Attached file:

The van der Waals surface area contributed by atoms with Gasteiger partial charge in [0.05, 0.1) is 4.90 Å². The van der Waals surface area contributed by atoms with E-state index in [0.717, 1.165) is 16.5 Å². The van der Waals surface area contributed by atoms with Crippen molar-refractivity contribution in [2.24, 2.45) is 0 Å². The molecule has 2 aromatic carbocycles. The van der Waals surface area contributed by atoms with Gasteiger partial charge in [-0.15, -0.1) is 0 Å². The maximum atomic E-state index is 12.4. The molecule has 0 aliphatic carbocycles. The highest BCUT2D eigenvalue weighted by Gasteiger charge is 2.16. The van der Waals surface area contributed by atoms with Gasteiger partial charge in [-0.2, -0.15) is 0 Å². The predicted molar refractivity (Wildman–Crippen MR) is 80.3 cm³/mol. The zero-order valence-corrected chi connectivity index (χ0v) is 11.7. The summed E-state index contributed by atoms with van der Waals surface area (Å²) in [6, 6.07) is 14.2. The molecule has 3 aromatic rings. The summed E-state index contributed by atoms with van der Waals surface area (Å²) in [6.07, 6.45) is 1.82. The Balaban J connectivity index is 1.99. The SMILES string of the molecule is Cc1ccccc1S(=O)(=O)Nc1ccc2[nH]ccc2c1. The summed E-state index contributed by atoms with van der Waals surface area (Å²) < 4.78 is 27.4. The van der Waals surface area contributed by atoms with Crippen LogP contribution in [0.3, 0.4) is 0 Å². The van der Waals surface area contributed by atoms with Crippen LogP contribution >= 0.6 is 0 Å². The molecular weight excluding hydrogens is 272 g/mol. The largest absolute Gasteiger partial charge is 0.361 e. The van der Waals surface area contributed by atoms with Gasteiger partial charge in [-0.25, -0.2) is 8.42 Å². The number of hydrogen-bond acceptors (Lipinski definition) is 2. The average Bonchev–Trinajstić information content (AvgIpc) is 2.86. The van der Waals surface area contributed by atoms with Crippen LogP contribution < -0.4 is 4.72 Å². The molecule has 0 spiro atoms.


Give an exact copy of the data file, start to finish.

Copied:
The van der Waals surface area contributed by atoms with Gasteiger partial charge in [0.05, 0.1) is 4.90 Å². The van der Waals surface area contributed by atoms with E-state index in [0.717, 1.165) is 16.5 Å². The van der Waals surface area contributed by atoms with Crippen molar-refractivity contribution in [2.24, 2.45) is 0 Å². The molecule has 2 aromatic carbocycles. The van der Waals surface area contributed by atoms with Gasteiger partial charge in [-0.15, -0.1) is 0 Å². The maximum atomic E-state index is 12.4. The molecule has 0 aliphatic carbocycles. The highest BCUT2D eigenvalue weighted by Gasteiger charge is 2.16. The van der Waals surface area contributed by atoms with Gasteiger partial charge in [-0.2, -0.15) is 0 Å². The predicted molar refractivity (Wildman–Crippen MR) is 80.3 cm³/mol. The zero-order valence-corrected chi connectivity index (χ0v) is 11.7. The summed E-state index contributed by atoms with van der Waals surface area (Å²) in [6, 6.07) is 14.2. The molecule has 3 aromatic rings. The summed E-state index contributed by atoms with van der Waals surface area (Å²) in [6.07, 6.45) is 1.82. The Balaban J connectivity index is 1.99. The SMILES string of the molecule is Cc1ccccc1S(=O)(=O)Nc1ccc2[nH]ccc2c1. The summed E-state index contributed by atoms with van der Waals surface area (Å²) < 4.78 is 27.4. The van der Waals surface area contributed by atoms with Crippen LogP contribution in [0.3, 0.4) is 0 Å². The van der Waals surface area contributed by atoms with Crippen LogP contribution >= 0.6 is 0 Å². The molecular weight excluding hydrogens is 272 g/mol. The largest absolute Gasteiger partial charge is 0.361 e. The van der Waals surface area contributed by atoms with Gasteiger partial charge in [-0.25, -0.2) is 8.42 Å². The number of hydrogen-bond acceptors (Lipinski definition) is 2. The average Bonchev–Trinajstić information content (AvgIpc) is 2.86. The van der Waals surface area contributed by atoms with Crippen LogP contribution < -0.4 is 4.72 Å². The molecule has 0 spiro atoms.